this might have worked if I had had some cute fussy cut owl fabric left from Mr. H’s quilt


this might have worked if I had time to plan it out

Feather block

Failed attempt at miniature Anna Marie Horner feather block. I had to cut the tip off of the feather because my machine had shredded it up.

So anyways, my fellow guild members had some amazing pincushions (as I had expected) so I was glad that I didn’t bring my pathetic attempts.  I was informed though that I still had until November 10 to submit a pincushion if I needed more time.  If I do so, it will have to be even more fabulous than I had previously planned (I mean whenever you turn in the assignment after everyone else, you have to step up your game, right).  So do I make another attempt or forget it?


Look what I won

Map Tree Print

Print I won from Stella Violet

I won the above print a few weeks ago on Facebook from Loretta Grayson of Stella Violet  you can find her blog here .  She is also on Facebook (she is having another giveaway when she reaches 700 likes) and she has an Etsy shop.   She has some absolutely gorgeous pieces.  This particular print is the Map Tree print made from vintage maps–isn’t it gorgeous–I love it.  She sent it wrapped in a map and included the cute little origami crane you see too (my son immediately took that over).  You should check out her work and her blog.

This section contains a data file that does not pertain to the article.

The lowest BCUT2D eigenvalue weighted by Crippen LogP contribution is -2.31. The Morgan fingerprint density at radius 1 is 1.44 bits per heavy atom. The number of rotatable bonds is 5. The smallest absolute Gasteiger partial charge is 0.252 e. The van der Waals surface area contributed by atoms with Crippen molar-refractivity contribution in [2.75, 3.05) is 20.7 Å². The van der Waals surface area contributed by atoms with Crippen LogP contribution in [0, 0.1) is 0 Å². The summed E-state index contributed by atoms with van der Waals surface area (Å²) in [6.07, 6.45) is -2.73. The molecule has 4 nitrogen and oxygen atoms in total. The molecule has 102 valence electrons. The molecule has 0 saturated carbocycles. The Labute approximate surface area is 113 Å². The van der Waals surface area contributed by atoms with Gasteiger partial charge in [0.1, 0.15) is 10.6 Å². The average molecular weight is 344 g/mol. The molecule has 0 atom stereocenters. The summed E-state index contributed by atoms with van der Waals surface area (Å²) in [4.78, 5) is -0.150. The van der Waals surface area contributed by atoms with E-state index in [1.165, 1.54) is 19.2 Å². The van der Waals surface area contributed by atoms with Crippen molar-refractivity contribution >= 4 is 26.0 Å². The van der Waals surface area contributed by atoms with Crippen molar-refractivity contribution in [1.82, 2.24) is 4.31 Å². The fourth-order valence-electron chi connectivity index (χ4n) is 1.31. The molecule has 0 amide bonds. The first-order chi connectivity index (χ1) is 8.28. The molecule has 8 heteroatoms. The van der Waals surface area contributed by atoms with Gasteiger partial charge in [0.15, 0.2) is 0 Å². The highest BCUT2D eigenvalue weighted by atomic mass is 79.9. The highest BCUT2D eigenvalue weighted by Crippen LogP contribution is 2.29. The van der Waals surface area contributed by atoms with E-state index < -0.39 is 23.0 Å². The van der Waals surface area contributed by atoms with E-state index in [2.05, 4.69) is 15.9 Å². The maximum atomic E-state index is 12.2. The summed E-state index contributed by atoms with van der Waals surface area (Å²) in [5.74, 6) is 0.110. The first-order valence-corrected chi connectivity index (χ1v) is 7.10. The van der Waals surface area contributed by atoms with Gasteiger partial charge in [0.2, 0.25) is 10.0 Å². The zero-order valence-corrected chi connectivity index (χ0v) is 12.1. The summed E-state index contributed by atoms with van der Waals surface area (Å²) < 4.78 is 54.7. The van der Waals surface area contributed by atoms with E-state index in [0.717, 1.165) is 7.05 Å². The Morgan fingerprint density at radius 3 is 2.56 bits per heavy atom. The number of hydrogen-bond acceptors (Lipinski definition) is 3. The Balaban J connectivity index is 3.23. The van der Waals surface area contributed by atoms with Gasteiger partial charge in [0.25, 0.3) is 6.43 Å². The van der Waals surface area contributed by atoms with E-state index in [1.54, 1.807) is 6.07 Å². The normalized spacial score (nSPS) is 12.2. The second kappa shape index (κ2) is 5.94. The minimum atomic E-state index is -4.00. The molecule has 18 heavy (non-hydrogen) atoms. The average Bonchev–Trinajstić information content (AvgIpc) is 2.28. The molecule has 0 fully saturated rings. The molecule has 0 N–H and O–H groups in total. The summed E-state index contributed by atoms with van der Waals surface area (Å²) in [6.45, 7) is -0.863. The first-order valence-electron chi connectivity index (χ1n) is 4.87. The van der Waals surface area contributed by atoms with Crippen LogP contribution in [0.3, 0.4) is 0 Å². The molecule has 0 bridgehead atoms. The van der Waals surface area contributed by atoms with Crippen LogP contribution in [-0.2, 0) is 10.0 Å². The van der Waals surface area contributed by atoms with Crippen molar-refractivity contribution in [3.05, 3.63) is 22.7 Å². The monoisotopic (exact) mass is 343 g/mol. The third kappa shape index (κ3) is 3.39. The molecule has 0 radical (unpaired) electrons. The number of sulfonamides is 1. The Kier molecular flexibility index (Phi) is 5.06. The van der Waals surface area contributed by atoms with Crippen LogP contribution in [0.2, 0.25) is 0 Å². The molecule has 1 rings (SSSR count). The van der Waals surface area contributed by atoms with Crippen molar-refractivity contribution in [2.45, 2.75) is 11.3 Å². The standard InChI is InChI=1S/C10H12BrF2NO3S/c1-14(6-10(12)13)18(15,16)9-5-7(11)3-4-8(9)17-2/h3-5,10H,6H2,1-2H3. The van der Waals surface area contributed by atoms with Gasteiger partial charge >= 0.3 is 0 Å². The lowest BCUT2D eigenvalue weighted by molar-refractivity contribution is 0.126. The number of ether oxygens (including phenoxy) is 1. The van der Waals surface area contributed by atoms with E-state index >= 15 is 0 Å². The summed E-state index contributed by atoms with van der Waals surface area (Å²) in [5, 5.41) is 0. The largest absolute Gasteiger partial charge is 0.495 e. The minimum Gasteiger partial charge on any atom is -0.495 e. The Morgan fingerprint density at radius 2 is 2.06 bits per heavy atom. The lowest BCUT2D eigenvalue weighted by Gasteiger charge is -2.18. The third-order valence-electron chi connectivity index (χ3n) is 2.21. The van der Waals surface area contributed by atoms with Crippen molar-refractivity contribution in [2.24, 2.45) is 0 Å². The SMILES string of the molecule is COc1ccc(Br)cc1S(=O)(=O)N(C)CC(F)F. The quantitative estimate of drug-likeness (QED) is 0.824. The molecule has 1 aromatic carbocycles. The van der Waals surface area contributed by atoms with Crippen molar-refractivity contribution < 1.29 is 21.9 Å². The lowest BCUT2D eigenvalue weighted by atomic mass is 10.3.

She is the perfect inspiration for the modern quilter–in fact, that’s how I first stumbled upon her blog.  Another woman in my quilt guild blogged about her work and actually made a quilt based on one of her pictures.


Sometimes it’s best to just walk away

The robot star quilt and I were having quite a battle when it came to the actual machine quilting.  (The next quilt is definitely going to be hand quilted).  I finally had to set it aside for a week and forget about it.  I was just getting stressed over it and I don’t sew to be stressed out–I sew to rid myself of stress.  I have enough stressors in life without my hobby becoming one too.  I finally came back to it.  I even learned by myself how to do continuous bias binding and once I figured it out, it seemed very easy.

So time for the final reveal of the quilt–I would have liked to do a little more quilting to make it crinkly but it wasn’t to be this time.

Robot Star quilt based on Jeni Baker's Vintage Star pattern.

Back of the Robot Star Quilt

And the label –since the green fabric on the front has robots, I put a robot on my t-shirt in the label.

Robot Star Quilt Label

Pattern:  Vintage Star Tutorial by Jeni Baker of In Color Order

Thread:  Varigated yellow, blue, and green threads by Guttermann and an orange thread by Guttermann